ITHACA, N.Y. — It may be cold right now, but in much of the area snow is lacking; and for those hoping for some Currier and Ives postcard scenes for Christmas, your chances aren’t looking so good, as dry conditions and temperatures into the upper 30s and 40s will define much of the week ahead.
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Following yesterday’s mixed-precipitation combination as part of a storm system pushing eastward across the region, things have quieted down around Upstate New York this Sunday, though cold northwesterly flow behind the low has kept temperatures in the 20s to around 30°F. That northwesterly flow is also tapping into some of the heat energy of Lake Ontario and even a bit of Seneca and Cayuga Lakes to fire off some weak lake effect snow flurries, as well as substantial cloudcover.
With high pressure in place, the air is relatively stable and dry, so there’s little to no accumulations expected from those lake-enhanced showers. It will be a quiet night tonight, with a few isolated flurries downwind of the Finger Lakes, mostly cloudy skies otherwise, with lows in the mid to upper teens.
The high pressure will shift south-southeastward during the day Monday as a storm system passes to the north. The storm system will be too far north to impact Tompkins County, but the reorientation of the high will allow for flow to turn southerly (out of the south) overnight, and temperatures will climb somewhat higher. Expect highs Monday to be in the upper 30s with partly cloudy skies. Monday night will see mostly cloudy skies, and thanks to those clouds and the southerly wind, lows will only fall back to the lower 30s.
Tuesday will see a return of northwesterly flow, because the northern storm system will press against the mass of high pressure, causing it to slide down and back westward, in a way the high pressure system is sloshing (our atmosphere behaves as a very thin fluid). Skies will stay dry, and temperature will be the same if not a hair cooler than Monday, topping out in the upper 30s. Tuesday night will see partly cloudy skies and lows in the upper 20s.
A quick-moving and weak storm system will pass through the Great Lakes and to the north of Tompkins County Tuesday night into Wednesday morning, but this will produce little to no precipitation, just some additional cloud cover. The southerly flow ahead of the low will bring the temperatures up into the low 40s for highs Wednesday, though once the associated dry cold front slips through around noon, temperatures will begin to gall again, with mostly cloudy skies and overnight lows in the mid 20s Wednesday night.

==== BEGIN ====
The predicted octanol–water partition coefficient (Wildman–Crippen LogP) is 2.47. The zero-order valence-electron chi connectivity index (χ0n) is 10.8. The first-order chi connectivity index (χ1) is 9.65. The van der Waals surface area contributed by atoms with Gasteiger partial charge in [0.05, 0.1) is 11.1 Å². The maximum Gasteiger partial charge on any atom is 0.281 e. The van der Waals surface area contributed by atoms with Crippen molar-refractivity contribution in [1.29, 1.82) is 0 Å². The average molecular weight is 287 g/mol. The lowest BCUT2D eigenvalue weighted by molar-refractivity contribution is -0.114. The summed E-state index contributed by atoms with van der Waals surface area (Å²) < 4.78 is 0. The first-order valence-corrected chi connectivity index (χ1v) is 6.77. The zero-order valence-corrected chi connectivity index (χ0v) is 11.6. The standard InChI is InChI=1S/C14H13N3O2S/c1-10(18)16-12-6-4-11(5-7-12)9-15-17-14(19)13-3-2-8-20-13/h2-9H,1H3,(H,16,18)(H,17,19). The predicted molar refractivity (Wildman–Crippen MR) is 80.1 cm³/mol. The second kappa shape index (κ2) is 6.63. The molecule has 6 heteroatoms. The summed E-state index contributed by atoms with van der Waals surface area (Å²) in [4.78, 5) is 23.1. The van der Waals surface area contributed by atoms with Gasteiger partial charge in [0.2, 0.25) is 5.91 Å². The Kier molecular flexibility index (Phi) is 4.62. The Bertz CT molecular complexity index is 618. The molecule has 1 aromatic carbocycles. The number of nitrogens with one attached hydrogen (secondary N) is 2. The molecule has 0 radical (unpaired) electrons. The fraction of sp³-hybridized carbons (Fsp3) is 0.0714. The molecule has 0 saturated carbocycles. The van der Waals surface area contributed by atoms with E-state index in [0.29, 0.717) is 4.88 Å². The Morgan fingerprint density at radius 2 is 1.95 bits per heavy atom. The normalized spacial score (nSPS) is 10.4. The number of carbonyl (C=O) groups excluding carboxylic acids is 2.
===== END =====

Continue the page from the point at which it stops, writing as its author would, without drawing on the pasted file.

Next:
High pressure builds back in from the west Thursday, with light northwesterly winds. Expect partly cloudy skies and highs in the mid 30s. Thursday night will be quiet with partly to mostly cloudy skies and lows in the mid to upper 20s.
Heading into Friday, the high shifts east, placing Ithaca and Tompkins County in the back-side of its clockwise circulation, and in the path of southerly flow. Skies will be partly cloudy with highs in the lower 40s. Friday night will be interesting, as a storm system begins to move in from the Great Lakes. Right now, this appears to be more likely a rain event vs. a snow event, as temperatures will still be in the upper 30s at the time of precipitation onset, 6-9 PM Christmas Eve. Some higher elevations may briefly see snow, but as the high skirts north of us, it’ll place Tompkins County in the warm sector for much of the night and into Christmas Morning, so if you see a few flakes Christmas Eve night, they aren’t likely to last long, as temperatures rise into the low 40s by sunrise Christmas Day.
Christmas Day will likely be a green one. Expect cloudy skies and scattered rain showers as the low passes through, with highs in the mid to upper 40s. Temperatures will fall into the mid 30s Saturday night as the rain ends, and Sunday will be cooler, dry and partly cloudy with highs in the mid 30s.
Looking ahead into New Year’s Day, the large-scale pattern favors a dome of warmer air over the Southeast and Gulf Coast, with an upstream just stream trough over the West Coast and Mountain West. The pattern is favorable for flow of Pacific systems into the Mountain West and continental storm systems sliding into the Great Lakes, resulting in above normal chances of precipitation across much of the country. It’ll be quiet locally, with near-normal temperatures and slightly above-normal precipitation.